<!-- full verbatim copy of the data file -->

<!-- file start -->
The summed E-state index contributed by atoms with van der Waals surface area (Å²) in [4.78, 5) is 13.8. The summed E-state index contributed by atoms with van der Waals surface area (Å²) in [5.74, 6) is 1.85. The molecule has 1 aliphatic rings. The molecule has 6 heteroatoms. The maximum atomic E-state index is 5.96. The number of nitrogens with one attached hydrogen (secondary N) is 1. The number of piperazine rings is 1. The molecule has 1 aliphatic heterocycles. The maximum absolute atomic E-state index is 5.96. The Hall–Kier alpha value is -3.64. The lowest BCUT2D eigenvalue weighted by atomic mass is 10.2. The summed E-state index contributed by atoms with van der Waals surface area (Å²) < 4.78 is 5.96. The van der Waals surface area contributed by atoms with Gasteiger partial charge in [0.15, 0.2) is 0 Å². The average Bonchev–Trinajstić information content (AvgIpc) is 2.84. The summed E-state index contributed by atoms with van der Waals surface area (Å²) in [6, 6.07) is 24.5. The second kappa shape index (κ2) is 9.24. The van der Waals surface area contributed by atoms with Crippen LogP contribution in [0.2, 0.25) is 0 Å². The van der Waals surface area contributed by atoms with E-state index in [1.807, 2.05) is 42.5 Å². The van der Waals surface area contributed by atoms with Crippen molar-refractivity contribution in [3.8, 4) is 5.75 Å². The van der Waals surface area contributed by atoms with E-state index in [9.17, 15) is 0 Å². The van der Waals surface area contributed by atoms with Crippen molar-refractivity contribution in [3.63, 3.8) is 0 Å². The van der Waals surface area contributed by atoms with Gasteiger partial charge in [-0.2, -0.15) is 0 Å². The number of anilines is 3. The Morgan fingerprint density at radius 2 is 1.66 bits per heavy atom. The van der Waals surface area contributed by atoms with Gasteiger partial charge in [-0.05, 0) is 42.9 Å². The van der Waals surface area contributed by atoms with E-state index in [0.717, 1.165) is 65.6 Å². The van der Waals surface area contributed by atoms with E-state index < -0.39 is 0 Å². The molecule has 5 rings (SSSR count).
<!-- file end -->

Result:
The summed E-state index contributed by atoms with van der Waals surface area (Å²) in [4.78, 5) is 13.8. The summed E-state index contributed by atoms with van der Waals surface area (Å²) in [5.74, 6) is 1.85. The molecule has 1 aliphatic rings. The molecule has 6 heteroatoms. The maximum atomic E-state index is 5.96. The number of nitrogens with one attached hydrogen (secondary N) is 1. The number of piperazine rings is 1. The molecule has 1 aliphatic heterocycles. The maximum absolute atomic E-state index is 5.96. The Hall–Kier alpha value is -3.64. The lowest BCUT2D eigenvalue weighted by atomic mass is 10.2. The summed E-state index contributed by atoms with van der Waals surface area (Å²) < 4.78 is 5.96. The van der Waals surface area contributed by atoms with Gasteiger partial charge in [0.15, 0.2) is 0 Å². The average Bonchev–Trinajstić information content (AvgIpc) is 2.84. The summed E-state index contributed by atoms with van der Waals surface area (Å²) in [6, 6.07) is 24.5. The second kappa shape index (κ2) is 9.24. The van der Waals surface area contributed by atoms with Crippen LogP contribution in [0.2, 0.25) is 0 Å². The van der Waals surface area contributed by atoms with E-state index in [1.807, 2.05) is 42.5 Å². The van der Waals surface area contributed by atoms with Crippen molar-refractivity contribution in [3.8, 4) is 5.75 Å². The van der Waals surface area contributed by atoms with E-state index in [9.17, 15) is 0 Å². The van der Waals surface area contributed by atoms with Crippen molar-refractivity contribution in [3.63, 3.8) is 0 Å². The van der Waals surface area contributed by atoms with Gasteiger partial charge in [-0.2, -0.15) is 0 Å². The number of anilines is 3. The Morgan fingerprint density at radius 2 is 1.66 bits per heavy atom. The van der Waals surface area contributed by atoms with Gasteiger partial charge in [-0.05, 0) is 42.9 Å². The van der Waals surface area contributed by atoms with E-state index in [0.717, 1.165) is 65.6 Å². The van der Waals surface area contributed by atoms with E-state index < -0.39 is 0 Å². The molecule has 5 rings (SSSR count).